Government Efficiency – the ever and always elusive goal

by | Feb 11, 2015

State of Michigan Attempts To Optimize Tax Payments and Causes Significant Additional Burden on Michigan Businesses

Occasionally someone will ask me why I’m so cynical about the ability of government to be efficient and/or execute a plan well. My answer is simple, because it never has been able to do so.

I fully understand that there is a necessary level of government if we want to live without anarchy yet I often find that people who don’t regularly deal with the government and the seeming lack of logic that flows from this bureaucracy have not clue how frustrating and costly the government makes our lives.

Case in point (for this week) is the State of Michigan.

Generally I find the State of Michigan to be reasonable from a personal perspective, although they are anything but when it comes to business. This year the state has MANDATED that businesses pay a number of our business taxes online through a web portal that the State of Michigan has setup for this purpose. On the surface this is a good idea and one that I think saves both businesses and the state money and time. Wait a moment though . . . here comes the problem.

The problem is, that in order to gain compliance, the State of Michigan has told businesses that if we do not pay these taxes through the new state web portal that our payments will not be recorded. This means we can’t mail or deliver our payments to the state in any fashion – all payments need to be made online.

Stupid meSo far, makes sense. Until this week when we went online to pay those taxes to the State of Michigan.

For the record we’ve been working on getting our account setup for the portal since last year and have been WAITING for the state to “approve” our account (which they setup on our behalf – ponder the logic??). After more than a month of waiting (nearly two months) our account was still “pending approval.” This means that, as of yesterday, we were not able to make any payments to the state. We have a few days prior to the payment deadline although now we are beginning to have a problem. What’s the problem? I’ll step you through it.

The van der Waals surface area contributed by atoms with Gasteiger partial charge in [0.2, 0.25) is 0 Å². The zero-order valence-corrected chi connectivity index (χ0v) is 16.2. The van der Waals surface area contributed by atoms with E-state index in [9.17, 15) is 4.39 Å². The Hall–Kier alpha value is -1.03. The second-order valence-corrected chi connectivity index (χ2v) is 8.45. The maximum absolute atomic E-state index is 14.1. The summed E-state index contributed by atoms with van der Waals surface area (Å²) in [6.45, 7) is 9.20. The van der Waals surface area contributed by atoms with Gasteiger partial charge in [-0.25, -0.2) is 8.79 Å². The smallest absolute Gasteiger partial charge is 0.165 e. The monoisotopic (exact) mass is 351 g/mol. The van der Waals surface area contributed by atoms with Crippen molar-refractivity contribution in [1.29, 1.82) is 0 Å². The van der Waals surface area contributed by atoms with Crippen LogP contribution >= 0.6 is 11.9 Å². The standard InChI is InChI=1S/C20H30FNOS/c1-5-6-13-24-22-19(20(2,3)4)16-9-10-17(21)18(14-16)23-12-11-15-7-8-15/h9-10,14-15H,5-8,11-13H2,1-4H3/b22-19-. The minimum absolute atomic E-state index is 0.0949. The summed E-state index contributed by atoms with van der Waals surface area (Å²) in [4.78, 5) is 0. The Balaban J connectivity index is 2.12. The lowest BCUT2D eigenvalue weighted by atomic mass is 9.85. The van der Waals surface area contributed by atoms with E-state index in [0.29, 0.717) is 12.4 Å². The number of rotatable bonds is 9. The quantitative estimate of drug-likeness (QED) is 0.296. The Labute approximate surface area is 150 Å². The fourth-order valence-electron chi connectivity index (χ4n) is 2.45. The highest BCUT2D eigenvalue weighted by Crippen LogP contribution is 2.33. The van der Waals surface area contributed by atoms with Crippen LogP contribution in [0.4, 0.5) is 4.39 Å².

1. The State of Michigan is requiring businesses to pay taxes online through the state web portal
  2. Businesses need to have an approved account to pay taxes online through the new state web portal.
  3. Many business accounts are “pending approval” from the State of Michigan (even though the State of Michigan setup those account and businesses simply had to confirm our information).
  4. Taxes are due in a matter of days.
  5. Busineses can not submit payment of the taxes to the State of Michigan in any other manner – meaning businesses can not mail in the money, they can’t deliver the money to the State Treasury, they have no way to pay the taxes due except through the state web portal.
  6. When we called the State of Michigan to report the problem and ask for a solution so that we can ensure the necessary tax payments are made on time we were told that the hold time would exceed the time that their offices would be open – therefore we could not talk to anyone at the state.

The idea of paying taxes through an online web portal is great! Unfortunately, by mandating that businesses pay those taxes online and then not providing the means to do so, the State of Michigan is costing businesses across the state time and money. In the past, we could make a payment by placing a check in the mail and simply allowing enough time for the payment to reach the state and be processed. The State of Michigan, in all of their wisdom, took that ability away from businesses this year and has failed to provide a means to make those payments.

The net result of this bureaucratic bumbling is simple:

  1. It has cost businesses time and money. 
  2. It has created a level of fear, uncertainty and doubt on behalf of businesses who can not pay their taxes within the limited scope provided by the state.
  3. It has potentially (and this has yet to play out as the deadline for payments has not yet past) placed Michigan businesses in default and subject to tax penalties due to no fault of their own.

One more shining example of a great idea that was botched by a government agency.

Oh, and the best part . . . there is NO ONE to help businesses out.

  • Businesses in Michigan now have responsibilities and no way to carry out those responsibilities.
  • Michigan businesses can be fined and hassled for non-compliance.

What will happen to the State of Michigan for botching this implementation and causing businesses to fail in the execution of their responsibilities? Nothing. No state workers or agencies will face consequences for their inaction and inability to perform.